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Black Box shows 'reintroduce' Playhouse 70 years after founding

Configured for theater in the round, the Playhouse stage can accommodate 160 patrons. Configured for theater in the round, the Playhouse stage can accommodate 160 patrons.

When the Flat Rock Playhouse debuts its daring new Black Box series this week, the 70-year-old theater is hoping to “make a first impression again,” the theater’s director says.

“Normally, you walk into the theater and you walk down the aisle and you sit in your seat and you look up at the stage and you watch the show,” says Lisa K. Bryant, artistic director of the Playhouse. “This time, you’re going to come into the theater and you’re going to walk down the aisle and you’re going to keep walking down the aisle” and onto the stage, “where there will be another stage sitting on top of it and then the seating is all around that platform.”

The stage can be figured to accommodate 150 to 160 patrons taking in a theater-in-the-round show.

“We’ve been using the word intimate and immersive and we’ve gotten some feedback that people are afraid that maybe that means — ‘interactive,’ like they’re going to get called on or they’re going to have to participate,” Bryant says. “And no they don’t. They can just sit there and watch and enjoy the same way that they do when they come to a show normally at the Playhouse. We’re not going to put anybody on the spot.”

For the subset of fans that is always going to pass on “Mama Mia!” and other iconic musicals, black box theater offers that intimate set and an opportunity to explore through art social, cultural and emotional conflict and resolution.

“One cannot replace the other but how can we make this coexist?” Bryant says of musical theater and intimate drama. “And also it’s an opportunity for our artists and designers and all the people that do this theater to sink their teeth into a different kind of experience.

“You know, we were closed for two years and we had a lot of time think about what we’re doing and in all those conversations as we realized, OK,” the theater is turning 70 years. “How do we want to reintroduce ourselves to our community and make a first impression again. Who gets to do that? That’s a luxury.”


Meeting deteriorates as rum flows

The black box series stages two shows in repertory — a comedy and a drama. Directed by Lisa K. Bryant, “God of Carnage” stars Brendan Powers, Marcy McGuigan, Rachel Powers and Scott Treadway.

After a playground altercation between 11-year-old boys, two Brooklyn couples get together to resolve the matter in a meeting in which diplomatic niceties fall away, tensions emerge and the gloves come off as the rum flows.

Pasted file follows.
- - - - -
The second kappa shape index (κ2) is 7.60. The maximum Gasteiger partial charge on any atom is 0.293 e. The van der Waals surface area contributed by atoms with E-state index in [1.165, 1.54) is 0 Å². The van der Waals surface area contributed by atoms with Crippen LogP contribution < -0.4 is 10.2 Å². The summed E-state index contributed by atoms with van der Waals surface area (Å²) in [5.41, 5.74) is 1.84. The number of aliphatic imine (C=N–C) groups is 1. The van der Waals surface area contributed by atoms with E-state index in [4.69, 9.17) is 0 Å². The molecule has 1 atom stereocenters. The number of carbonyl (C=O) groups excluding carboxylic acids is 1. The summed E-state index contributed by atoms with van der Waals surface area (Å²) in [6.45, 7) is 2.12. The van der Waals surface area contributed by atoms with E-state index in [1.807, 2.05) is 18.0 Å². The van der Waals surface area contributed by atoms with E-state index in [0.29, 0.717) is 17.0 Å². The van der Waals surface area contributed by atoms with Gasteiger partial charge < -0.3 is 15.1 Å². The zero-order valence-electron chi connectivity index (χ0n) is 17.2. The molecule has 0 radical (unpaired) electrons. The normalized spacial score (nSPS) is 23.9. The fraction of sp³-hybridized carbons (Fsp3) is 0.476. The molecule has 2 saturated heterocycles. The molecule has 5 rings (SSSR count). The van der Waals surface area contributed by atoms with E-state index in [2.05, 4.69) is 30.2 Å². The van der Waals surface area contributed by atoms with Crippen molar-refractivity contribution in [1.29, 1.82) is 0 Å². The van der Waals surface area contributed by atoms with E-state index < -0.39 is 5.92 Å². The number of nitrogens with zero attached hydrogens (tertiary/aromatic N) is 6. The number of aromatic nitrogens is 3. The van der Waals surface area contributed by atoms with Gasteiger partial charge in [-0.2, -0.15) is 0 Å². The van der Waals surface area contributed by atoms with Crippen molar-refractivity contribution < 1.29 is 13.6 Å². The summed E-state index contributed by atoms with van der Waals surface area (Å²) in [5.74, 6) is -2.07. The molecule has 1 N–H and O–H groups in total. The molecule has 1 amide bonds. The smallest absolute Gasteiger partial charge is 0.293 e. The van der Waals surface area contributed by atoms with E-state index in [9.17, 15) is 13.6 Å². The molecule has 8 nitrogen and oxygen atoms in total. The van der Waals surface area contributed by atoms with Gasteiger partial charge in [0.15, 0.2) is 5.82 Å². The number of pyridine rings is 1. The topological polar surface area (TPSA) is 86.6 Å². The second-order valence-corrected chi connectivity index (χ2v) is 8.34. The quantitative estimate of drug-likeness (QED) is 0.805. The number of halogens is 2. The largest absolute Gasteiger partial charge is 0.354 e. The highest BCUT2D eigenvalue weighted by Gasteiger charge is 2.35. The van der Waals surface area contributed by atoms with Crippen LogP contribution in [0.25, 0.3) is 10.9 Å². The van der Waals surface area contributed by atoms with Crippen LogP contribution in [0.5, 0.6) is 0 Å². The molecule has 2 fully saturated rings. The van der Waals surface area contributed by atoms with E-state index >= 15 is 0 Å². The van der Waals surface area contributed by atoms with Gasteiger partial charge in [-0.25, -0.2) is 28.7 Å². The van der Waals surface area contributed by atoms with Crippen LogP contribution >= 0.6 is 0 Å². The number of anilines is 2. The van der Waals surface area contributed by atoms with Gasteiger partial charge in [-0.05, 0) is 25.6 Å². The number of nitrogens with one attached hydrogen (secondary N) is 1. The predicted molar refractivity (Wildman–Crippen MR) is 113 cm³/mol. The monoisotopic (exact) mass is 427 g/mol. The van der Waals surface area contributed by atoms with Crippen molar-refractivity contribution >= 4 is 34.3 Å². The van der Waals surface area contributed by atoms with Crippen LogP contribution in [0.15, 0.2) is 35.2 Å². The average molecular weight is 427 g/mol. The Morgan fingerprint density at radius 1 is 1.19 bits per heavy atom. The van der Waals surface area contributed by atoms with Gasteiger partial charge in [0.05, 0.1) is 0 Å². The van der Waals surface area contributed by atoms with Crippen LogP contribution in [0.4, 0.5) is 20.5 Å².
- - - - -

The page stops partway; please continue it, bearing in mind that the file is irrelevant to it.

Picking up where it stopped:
“It’s a dark humor,” Bryant says. “It is definitely a voyeuristic look at some really bad human tendencies, human behavioral tendencies that we all have either done ourselves, have thought about doing ourselves or probably know a lot more folks who have behaved in such ways,” she said. “And it’s in a funny, interesting, thoughtful sort of dissection of a moment in time between two couples and how they sort of fall apart as human beings.”

“Blood Knot” is about the relationship between two biracial half-brothers as they grapple with crippling poverty and lonely isolation—living a strained existence in a one-room shack in apartheid South Africa. Directed by Vickie Washington, the play stars Arusi Santi and Odera Adimorah.

“They were the last two actors actually that I hired in the season,” Bryant says. “It took us the longest to find them. But I do want to say all six actors in ‘God of Carnage’ and the two in ‘Blood Night’ were critical, because there’s nowhere to hide.”

Capping a strong box office season

The fall programming comes near the end of what has been a very successful box office year.

“It’s been an amazing season,” Bryant says. “We’ve been super thrilled, super relieved. We didn’t know what was going to happen after being closed for two years. But we’re hitting all of our goals and exceeding our goals.”

Bryant hopes this broadening of the Playhouse’s artistic range will appeal to the loyal patron base and maybe attract some first-timers.

“I hope that these folks will allow their curiosity to lead them in to this whole brand new experience, a different kind of content, a different sort of story to tell and because I have every faith and trust and absolute knowledge that the material is fabulous,” she says. “And as ever, my team of artists are fabulous, and they’re going to deliver an experience. So I think it’s going to be super memorable for everybody and I think hopefully invite ongoing participation now season after season.”

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The Black Box Series will be performed on the Leiman Mainstage starting this week. “God of Carnage” opens Thursday, Sept. 15, and runs through Saturday, Oct. 8. “Blood Knot” is on stage from Friday, Sept. 16, through Sunday, Oct. 9. Tickets are $55. Student prices are available for ages 18 and under. For tickets, call the box office at 828-693-0731 or visit